Evidence for three-drug versus two-drug PEP regimens
PEP regimens may consist of two or three antiretroviral drugs. There is no direct nor compelling indirect evidence to support the greater efficacy of three- over two-drug regimens; rather, it has been extrapolated from evidence that a higher number of drugs or combination of drug classes have historically achieved better treatment outcomes for HIV. In previous years, three-drug combinations were recommended for the treatment of HIV. However, more recently, dual HIV therapy including an integrase strand transfer inhibitor (INSTI), or non-nucleoside reverse transcriptase inhibitor (NNRTI) has shown non-inferiority to previously recommended three-drug regimens.116,117
A systematic review and meta-analysis of animal PEP studies found no difference in efficacy between single nucleoside/nucleotide reverse transcriptase inhibitor (NRTI) or INSTI PEP, dual NRTI PEP or triple NRTI and protease inhibitor (PI) PEP, although several of the included studies were not powered to detect a difference.7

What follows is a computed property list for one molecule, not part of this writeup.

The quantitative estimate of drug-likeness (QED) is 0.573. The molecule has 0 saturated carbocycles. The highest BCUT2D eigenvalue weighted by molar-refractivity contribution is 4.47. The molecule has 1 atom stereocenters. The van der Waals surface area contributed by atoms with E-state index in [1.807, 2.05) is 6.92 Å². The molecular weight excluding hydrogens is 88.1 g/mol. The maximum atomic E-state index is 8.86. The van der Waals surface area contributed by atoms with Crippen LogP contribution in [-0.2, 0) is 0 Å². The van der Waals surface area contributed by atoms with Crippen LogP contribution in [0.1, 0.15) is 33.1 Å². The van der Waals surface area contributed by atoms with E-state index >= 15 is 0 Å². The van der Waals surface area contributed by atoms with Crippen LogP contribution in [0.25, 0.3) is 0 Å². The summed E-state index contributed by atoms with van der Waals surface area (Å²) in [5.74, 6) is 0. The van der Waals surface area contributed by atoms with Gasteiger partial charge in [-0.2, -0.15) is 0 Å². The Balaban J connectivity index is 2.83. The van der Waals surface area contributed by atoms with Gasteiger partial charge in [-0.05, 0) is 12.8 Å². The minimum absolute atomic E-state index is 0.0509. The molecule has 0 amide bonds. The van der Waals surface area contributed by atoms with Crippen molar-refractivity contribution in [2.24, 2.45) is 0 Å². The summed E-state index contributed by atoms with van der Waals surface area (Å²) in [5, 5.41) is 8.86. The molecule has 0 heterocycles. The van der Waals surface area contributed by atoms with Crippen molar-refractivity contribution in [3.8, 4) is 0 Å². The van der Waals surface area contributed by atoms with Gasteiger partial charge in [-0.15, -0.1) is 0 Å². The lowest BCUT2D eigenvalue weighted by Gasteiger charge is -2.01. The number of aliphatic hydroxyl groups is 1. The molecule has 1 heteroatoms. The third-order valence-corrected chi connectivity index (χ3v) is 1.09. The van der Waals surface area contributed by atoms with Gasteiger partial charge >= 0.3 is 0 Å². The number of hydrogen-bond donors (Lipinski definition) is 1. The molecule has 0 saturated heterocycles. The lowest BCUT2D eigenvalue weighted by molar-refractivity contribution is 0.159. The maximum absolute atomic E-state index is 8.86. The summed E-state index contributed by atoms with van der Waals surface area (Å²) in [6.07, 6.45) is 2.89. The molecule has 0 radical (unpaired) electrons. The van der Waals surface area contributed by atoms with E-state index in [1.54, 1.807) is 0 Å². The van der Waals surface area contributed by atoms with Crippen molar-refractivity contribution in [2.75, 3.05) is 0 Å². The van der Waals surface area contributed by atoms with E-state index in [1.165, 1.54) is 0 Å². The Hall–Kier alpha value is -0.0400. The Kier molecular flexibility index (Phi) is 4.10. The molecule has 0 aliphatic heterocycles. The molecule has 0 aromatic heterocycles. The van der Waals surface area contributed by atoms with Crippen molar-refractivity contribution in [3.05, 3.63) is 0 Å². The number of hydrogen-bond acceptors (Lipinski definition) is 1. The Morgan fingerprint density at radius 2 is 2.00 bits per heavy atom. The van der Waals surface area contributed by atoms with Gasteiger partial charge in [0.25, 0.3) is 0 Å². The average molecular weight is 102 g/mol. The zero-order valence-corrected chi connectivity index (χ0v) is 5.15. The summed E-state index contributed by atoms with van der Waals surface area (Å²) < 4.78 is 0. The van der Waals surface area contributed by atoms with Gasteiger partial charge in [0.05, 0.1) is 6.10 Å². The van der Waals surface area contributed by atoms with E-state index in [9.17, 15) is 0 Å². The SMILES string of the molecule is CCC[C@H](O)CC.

For neonatal PEP, a large randomised controlled trail found similar reductions in intrapartum HIV transmission for two drugs (zidovudine + nevirapine) and three drugs (zidovudine, lamivudine and nelfinavir), although both multi-drug regimens further reduced intrapartum HIV transmission by 50% over zidovudine given alone.9
There are only two published studies on tenofovir alafenamide used in combination with cobicistat and elvitegravir, both of which reported good tolerability, adherence, and completion rates.118,119 However, we do not generally recommend elvitegravir for PEP due to its requirement of pharmacokinetic boosting by cobicistat and its higher likelihood of drug-drug interactions than other INSTIs.54
Where a third drug is recommended, either dolutegravir or raltegravir can be used. Comparison of their characteristics is shown in Table 3.